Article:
Using Objectives and Key Results for Self-Improvement

Objectives and Key Results (OKRs) are tools for measuring the things you want to achieve. They’re widely used in startups and businesses, but they are also useful for improving ourselves. I like to use OKRs on personal projects.

Your Objective

The Objective is a high-level inspirational goal that you choose. It should be qualitative: something like having a successful vegetable garden or helping the community in a meaningful way.

It’s also good to set a timeframe to achieve the goal. In business, this is usually done each quarter. The timeframe for personal projects might depend on the goal. For instance, the timeframe for an Objective of growing your own vegetables should probably be from early spring to fall, when most of the growing season takes place.

It’s also important to note that it’s usually best to have no more than one Objective. This isn’t to say you can’t have more than one project that’s important to you, but you should pick one that will receive more focus.

Your Key Results

Key Results are meant to be quantitative; they measure your progress toward your Objective. KRs should be hard, but not impossible. You should have a 50% confidence level of achieving them.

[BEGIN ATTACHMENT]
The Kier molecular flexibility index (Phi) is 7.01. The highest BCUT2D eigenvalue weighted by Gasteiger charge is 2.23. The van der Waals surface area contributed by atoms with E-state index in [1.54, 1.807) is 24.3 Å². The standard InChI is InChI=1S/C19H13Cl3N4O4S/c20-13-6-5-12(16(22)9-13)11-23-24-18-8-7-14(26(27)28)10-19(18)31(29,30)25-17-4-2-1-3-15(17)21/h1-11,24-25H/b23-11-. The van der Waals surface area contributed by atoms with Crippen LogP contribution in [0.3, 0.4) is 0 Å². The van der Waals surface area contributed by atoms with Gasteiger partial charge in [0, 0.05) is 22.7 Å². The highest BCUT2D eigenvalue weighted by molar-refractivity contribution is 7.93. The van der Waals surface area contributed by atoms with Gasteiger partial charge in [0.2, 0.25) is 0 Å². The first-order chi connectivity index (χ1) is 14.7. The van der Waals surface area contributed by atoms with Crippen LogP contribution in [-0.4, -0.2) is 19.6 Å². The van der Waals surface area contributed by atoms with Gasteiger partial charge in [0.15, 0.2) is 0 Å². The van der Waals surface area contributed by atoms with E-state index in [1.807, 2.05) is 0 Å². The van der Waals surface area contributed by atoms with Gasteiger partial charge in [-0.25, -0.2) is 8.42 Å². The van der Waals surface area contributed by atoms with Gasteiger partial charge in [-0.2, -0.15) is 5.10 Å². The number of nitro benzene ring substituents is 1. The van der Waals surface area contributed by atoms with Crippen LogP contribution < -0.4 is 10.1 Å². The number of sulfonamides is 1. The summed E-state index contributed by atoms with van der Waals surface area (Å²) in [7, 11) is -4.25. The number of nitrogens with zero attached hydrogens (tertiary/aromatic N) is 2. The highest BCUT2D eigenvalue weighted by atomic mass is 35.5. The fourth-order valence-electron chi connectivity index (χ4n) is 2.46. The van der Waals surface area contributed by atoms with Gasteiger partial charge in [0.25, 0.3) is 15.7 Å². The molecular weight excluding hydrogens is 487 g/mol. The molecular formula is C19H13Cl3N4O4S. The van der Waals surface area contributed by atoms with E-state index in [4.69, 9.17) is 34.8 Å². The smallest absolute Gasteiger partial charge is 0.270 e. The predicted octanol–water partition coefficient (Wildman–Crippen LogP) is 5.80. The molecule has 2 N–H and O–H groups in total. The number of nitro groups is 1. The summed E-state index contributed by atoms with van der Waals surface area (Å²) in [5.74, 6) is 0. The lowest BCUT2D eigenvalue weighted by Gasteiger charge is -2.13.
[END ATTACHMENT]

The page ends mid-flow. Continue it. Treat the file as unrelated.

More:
You typically want to set three KRs. For a gardening project, these could be something like:

  • 10 different vegetables are harvested
  • At most, 1 plant dies
  • At most, 10% of vegetables are lost to waste (spoiled or eaten by insects/animals)

Your Weekly Projects

At the beginning of every week, you choose three projects for yourself—things that will allow you to make progress on your KRs by the end of the week. These need to be high-priority actions–things that can’t be pushed to a later week. Anything less won’t help you with your KRs.

A week’s gardening projects could be:

  • Buy tomato cages
  • Apply fertilizer
  • Pull weeds

Be sure to write down your weekly projects, and also keep a list of upcoming projects (things that aren’t important now but will be soon).

I find it’s helpful to check in with someone at the end of every week. Having someone to keep you accountable is a powerful motivator. This person can also help you celebrate your progress every week and renew your confidence in achieving your KRs.

Though my main example here was with a vegetable garden, Objectives and Key Results can be used for any kind of personal or professional development. This approach helps you stay on track, push yourself farther, and keep the path to your goals clear.